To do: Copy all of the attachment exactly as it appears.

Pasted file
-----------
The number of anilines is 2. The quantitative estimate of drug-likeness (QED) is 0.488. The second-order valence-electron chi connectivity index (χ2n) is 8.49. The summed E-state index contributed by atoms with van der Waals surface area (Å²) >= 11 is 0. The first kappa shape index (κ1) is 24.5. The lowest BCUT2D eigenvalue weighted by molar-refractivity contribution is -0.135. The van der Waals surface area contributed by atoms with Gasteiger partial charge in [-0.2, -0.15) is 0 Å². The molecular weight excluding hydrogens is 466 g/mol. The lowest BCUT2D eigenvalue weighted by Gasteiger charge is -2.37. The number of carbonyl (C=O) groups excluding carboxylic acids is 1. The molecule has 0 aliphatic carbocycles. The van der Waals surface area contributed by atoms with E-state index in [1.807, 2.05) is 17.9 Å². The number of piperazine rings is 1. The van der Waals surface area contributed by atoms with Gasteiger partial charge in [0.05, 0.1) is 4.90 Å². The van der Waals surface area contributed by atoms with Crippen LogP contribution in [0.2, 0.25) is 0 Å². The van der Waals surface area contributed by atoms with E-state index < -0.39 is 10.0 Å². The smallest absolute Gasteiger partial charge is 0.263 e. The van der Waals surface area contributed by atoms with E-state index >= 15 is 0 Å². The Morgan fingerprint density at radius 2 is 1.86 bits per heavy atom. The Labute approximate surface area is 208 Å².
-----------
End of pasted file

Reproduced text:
The number of anilines is 2. The quantitative estimate of drug-likeness (QED) is 0.488. The second-order valence-electron chi connectivity index (χ2n) is 8.49. The summed E-state index contributed by atoms with van der Waals surface area (Å²) >= 11 is 0. The first kappa shape index (κ1) is 24.5. The lowest BCUT2D eigenvalue weighted by molar-refractivity contribution is -0.135. The van der Waals surface area contributed by atoms with Gasteiger partial charge in [-0.2, -0.15) is 0 Å². The molecular weight excluding hydrogens is 466 g/mol. The lowest BCUT2D eigenvalue weighted by Gasteiger charge is -2.37. The number of carbonyl (C=O) groups excluding carboxylic acids is 1. The molecule has 0 aliphatic carbocycles. The van der Waals surface area contributed by atoms with E-state index in [1.807, 2.05) is 17.9 Å². The number of piperazine rings is 1. The van der Waals surface area contributed by atoms with Gasteiger partial charge in [0.05, 0.1) is 4.90 Å². The van der Waals surface area contributed by atoms with Crippen LogP contribution in [0.2, 0.25) is 0 Å². The van der Waals surface area contributed by atoms with E-state index < -0.39 is 10.0 Å². The smallest absolute Gasteiger partial charge is 0.263 e. The van der Waals surface area contributed by atoms with E-state index >= 15 is 0 Å². The Morgan fingerprint density at radius 2 is 1.86 bits per heavy atom. The Labute approximate surface area is 208 Å².